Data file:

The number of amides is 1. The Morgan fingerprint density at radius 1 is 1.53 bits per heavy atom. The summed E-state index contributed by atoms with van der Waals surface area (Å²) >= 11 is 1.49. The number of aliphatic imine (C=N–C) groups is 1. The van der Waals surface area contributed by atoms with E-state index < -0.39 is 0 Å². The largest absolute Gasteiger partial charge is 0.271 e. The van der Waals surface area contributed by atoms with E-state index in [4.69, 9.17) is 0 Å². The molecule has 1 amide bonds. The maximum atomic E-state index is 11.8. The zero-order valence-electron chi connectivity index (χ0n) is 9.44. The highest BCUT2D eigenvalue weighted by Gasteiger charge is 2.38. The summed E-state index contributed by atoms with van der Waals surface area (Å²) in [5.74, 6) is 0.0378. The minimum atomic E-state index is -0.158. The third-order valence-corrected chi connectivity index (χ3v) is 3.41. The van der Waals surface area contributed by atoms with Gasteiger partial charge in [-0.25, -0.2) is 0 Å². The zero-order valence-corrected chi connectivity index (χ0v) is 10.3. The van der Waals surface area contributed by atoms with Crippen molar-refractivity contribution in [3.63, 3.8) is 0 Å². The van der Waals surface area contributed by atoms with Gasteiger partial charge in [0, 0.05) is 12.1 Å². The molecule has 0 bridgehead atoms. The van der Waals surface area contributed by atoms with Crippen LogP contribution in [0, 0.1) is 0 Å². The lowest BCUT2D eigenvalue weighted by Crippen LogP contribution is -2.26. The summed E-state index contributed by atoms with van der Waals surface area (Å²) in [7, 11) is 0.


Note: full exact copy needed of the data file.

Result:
The number of amides is 1. The Morgan fingerprint density at radius 1 is 1.53 bits per heavy atom. The summed E-state index contributed by atoms with van der Waals surface area (Å²) >= 11 is 1.49. The number of aliphatic imine (C=N–C) groups is 1. The van der Waals surface area contributed by atoms with E-state index < -0.39 is 0 Å². The largest absolute Gasteiger partial charge is 0.271 e. The van der Waals surface area contributed by atoms with E-state index in [4.69, 9.17) is 0 Å². The molecule has 1 amide bonds. The maximum atomic E-state index is 11.8. The zero-order valence-electron chi connectivity index (χ0n) is 9.44. The highest BCUT2D eigenvalue weighted by Gasteiger charge is 2.38. The summed E-state index contributed by atoms with van der Waals surface area (Å²) in [5.74, 6) is 0.0378. The minimum atomic E-state index is -0.158. The third-order valence-corrected chi connectivity index (χ3v) is 3.41. The van der Waals surface area contributed by atoms with Gasteiger partial charge in [-0.25, -0.2) is 0 Å². The zero-order valence-corrected chi connectivity index (χ0v) is 10.3. The van der Waals surface area contributed by atoms with Crippen molar-refractivity contribution in [3.63, 3.8) is 0 Å². The van der Waals surface area contributed by atoms with Gasteiger partial charge in [0, 0.05) is 12.1 Å². The molecule has 0 bridgehead atoms. The van der Waals surface area contributed by atoms with Crippen LogP contribution in [0, 0.1) is 0 Å². The lowest BCUT2D eigenvalue weighted by Crippen LogP contribution is -2.26. The summed E-state index contributed by atoms with van der Waals surface area (Å²) in [7, 11) is 0.